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U.S. Sends Stealth Fighters To South Korean Exercises

North Koreans attend a rally in support of leader Kim Jong Un's order to put its missile units on standby in preparation for a possible war against the United States and South Korea in Pyongyang on March 29.
The United States has sent advanced F-22 stealth fighters to South Korea to participate in military exercises at a time of high tensions on the Korean Peninsula.

Washington sent the radar-evading F-22 Raptors from a base in Japan to support the ongoing U.S.-South Korean military exercises.

Earlier in the week, the United States flew two stealth B-2 bombers as part of the exercise, a move Pyongyang denounces as provocative.

On April 1, South Korean President Park Geun-hye met with Defense Minister Kim Kwan-jin and other military officials.

Afterward, she indicated that she takes threats from North Korea "very seriously.”

“If there is any provocation against South Korea and its people, there should be a strong response in initial combat without any political considerations," she said.

Meanwhile, North Korean leader Kim Jong Un on March 31 announced a "new strategic line" for the country. Kim was overseeing a plenary meeting of the Central Committee of the ruling Worker's Party. It was the first time such a meeting has been held since 1993.

‘State Of War’

Kim said North Korea's nuclear weapons are not bargaining chips and committed to expanding the country's nuclear arsenal while also building its economy despite international sanctions.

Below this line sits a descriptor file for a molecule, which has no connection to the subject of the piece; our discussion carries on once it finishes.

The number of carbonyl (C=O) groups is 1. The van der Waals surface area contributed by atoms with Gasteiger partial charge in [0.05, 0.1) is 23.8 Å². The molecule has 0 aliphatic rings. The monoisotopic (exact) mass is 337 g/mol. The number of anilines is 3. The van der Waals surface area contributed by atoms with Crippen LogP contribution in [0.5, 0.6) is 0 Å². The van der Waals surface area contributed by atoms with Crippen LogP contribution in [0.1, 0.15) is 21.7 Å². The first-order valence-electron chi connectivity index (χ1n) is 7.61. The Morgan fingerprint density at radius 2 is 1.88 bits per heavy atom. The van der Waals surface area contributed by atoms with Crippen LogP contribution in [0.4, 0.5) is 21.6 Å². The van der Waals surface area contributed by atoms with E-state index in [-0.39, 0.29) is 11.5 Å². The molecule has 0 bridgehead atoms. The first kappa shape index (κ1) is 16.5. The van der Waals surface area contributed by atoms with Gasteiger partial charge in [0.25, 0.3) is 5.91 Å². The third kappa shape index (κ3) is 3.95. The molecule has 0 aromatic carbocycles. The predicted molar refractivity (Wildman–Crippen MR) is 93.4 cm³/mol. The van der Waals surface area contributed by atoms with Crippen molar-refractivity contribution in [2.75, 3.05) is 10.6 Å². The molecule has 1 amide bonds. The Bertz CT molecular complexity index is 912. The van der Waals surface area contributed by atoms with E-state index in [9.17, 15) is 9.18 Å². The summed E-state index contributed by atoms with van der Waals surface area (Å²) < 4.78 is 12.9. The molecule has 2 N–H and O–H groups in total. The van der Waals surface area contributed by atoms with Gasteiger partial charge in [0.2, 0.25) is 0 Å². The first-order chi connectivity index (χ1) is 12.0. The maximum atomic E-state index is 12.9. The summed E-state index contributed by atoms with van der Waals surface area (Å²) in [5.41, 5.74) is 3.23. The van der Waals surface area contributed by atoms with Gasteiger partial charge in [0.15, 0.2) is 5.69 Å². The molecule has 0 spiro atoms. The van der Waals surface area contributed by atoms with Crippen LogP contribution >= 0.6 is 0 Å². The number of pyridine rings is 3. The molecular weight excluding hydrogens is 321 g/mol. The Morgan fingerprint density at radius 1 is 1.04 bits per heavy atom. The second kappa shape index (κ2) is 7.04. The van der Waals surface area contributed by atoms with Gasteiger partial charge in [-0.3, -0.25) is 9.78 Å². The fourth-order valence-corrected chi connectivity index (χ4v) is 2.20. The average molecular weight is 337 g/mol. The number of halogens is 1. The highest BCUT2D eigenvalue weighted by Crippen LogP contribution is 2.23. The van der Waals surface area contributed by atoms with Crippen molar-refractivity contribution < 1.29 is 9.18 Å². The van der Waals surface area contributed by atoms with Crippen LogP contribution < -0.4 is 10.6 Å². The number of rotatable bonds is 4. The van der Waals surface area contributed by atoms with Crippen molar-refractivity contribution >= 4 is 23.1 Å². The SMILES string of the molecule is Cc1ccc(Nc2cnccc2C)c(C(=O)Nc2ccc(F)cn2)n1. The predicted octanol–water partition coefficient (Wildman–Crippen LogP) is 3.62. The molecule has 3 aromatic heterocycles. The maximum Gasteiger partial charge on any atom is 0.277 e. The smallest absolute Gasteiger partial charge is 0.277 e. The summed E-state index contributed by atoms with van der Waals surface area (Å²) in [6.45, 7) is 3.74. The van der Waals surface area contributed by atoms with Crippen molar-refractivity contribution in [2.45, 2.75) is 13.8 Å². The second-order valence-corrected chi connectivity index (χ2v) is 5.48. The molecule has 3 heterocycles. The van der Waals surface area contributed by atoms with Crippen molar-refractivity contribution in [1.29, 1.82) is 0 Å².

Tensions on the Korean Peninsula have been elevated since the North conducted a third nuclear-weapons test in February, drawing additional sanctions from the UN and Washington.

On March 30, Pyongyang announced that a "state of war" existed between the two Koreas and that North Korean military forces were targeting bases in South Korea and the region.

Last week, North Korea’s state-run media announced that long-range missile units were targeting U.S. bases in Guam, Hawaii, and the mainland United States.

South Korean workers crossing the border between the two countries to get to work at the jointly run Kaesong Industrial Park in North Korea told Reuters they were concerned about the situation.

Kim Duk-su, 52, told reporters that he hopes the North will recognize the advantages of keeping the industrial park open:

"I am worried a little bit,” he said. “Why not? I am a little nervous. But what can I do? I have to go there to work. I do not know what they [North Koreans]think about the situation, but how could they close the area easily? They have to make money; the industrial park is their dollar box."

North Korea's rubber-stamp parliament is scheduled to meet on April 1.

With reporting by Reuters, "The Wall Street Journal," and "The New York Times"
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